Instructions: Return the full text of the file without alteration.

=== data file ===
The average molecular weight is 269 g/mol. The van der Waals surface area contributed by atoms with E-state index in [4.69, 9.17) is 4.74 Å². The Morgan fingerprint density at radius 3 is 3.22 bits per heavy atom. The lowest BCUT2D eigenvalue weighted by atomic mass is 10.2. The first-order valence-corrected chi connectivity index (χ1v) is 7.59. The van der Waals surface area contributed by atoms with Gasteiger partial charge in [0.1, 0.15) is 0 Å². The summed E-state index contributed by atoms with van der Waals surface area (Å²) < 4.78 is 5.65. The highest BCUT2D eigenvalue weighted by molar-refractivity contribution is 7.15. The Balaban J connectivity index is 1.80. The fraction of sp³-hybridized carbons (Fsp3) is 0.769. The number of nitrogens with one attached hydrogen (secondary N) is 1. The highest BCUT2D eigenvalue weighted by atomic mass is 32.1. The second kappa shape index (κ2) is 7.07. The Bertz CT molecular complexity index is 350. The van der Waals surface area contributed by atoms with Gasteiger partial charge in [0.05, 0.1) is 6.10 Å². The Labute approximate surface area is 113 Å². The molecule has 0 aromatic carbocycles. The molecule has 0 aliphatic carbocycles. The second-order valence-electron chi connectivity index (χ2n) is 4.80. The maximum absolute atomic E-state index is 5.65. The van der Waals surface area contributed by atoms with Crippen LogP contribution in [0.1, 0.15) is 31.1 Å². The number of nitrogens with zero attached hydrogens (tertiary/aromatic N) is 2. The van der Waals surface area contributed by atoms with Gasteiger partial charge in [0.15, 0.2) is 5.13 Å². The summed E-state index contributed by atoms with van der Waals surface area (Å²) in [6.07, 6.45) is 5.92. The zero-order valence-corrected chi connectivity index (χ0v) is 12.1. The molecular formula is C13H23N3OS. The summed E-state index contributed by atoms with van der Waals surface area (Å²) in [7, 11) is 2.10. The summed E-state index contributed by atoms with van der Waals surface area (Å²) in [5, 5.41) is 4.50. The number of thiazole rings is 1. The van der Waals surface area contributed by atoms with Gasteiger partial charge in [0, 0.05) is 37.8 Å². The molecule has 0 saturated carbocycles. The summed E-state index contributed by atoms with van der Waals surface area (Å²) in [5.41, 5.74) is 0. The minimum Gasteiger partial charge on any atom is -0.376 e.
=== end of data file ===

The average molecular weight is 269 g/mol. The van der Waals surface area contributed by atoms with E-state index in [4.69, 9.17) is 4.74 Å². The Morgan fingerprint density at radius 3 is 3.22 bits per heavy atom. The lowest BCUT2D eigenvalue weighted by atomic mass is 10.2. The first-order valence-corrected chi connectivity index (χ1v) is 7.59. The van der Waals surface area contributed by atoms with Gasteiger partial charge in [0.1, 0.15) is 0 Å². The summed E-state index contributed by atoms with van der Waals surface area (Å²) < 4.78 is 5.65. The highest BCUT2D eigenvalue weighted by molar-refractivity contribution is 7.15. The Balaban J connectivity index is 1.80. The fraction of sp³-hybridized carbons (Fsp3) is 0.769. The number of nitrogens with one attached hydrogen (secondary N) is 1. The highest BCUT2D eigenvalue weighted by atomic mass is 32.1. The second kappa shape index (κ2) is 7.07. The Bertz CT molecular complexity index is 350. The van der Waals surface area contributed by atoms with Gasteiger partial charge in [0.05, 0.1) is 6.10 Å². The Labute approximate surface area is 113 Å². The molecule has 0 aromatic carbocycles. The molecule has 0 aliphatic carbocycles. The second-order valence-electron chi connectivity index (χ2n) is 4.80. The maximum absolute atomic E-state index is 5.65. The van der Waals surface area contributed by atoms with Crippen LogP contribution in [0.1, 0.15) is 31.1 Å². The number of nitrogens with zero attached hydrogens (tertiary/aromatic N) is 2. The van der Waals surface area contributed by atoms with Gasteiger partial charge in [0.15, 0.2) is 5.13 Å². The summed E-state index contributed by atoms with van der Waals surface area (Å²) in [6.07, 6.45) is 5.92. The zero-order valence-corrected chi connectivity index (χ0v) is 12.1. The molecular formula is C13H23N3OS. The summed E-state index contributed by atoms with van der Waals surface area (Å²) in [7, 11) is 2.10. The summed E-state index contributed by atoms with van der Waals surface area (Å²) in [5, 5.41) is 4.50. The number of thiazole rings is 1. The van der Waals surface area contributed by atoms with Gasteiger partial charge in [0, 0.05) is 37.8 Å². The molecule has 0 saturated carbocycles. The summed E-state index contributed by atoms with van der Waals surface area (Å²) in [5.41, 5.74) is 0. The minimum Gasteiger partial charge on any atom is -0.376 e.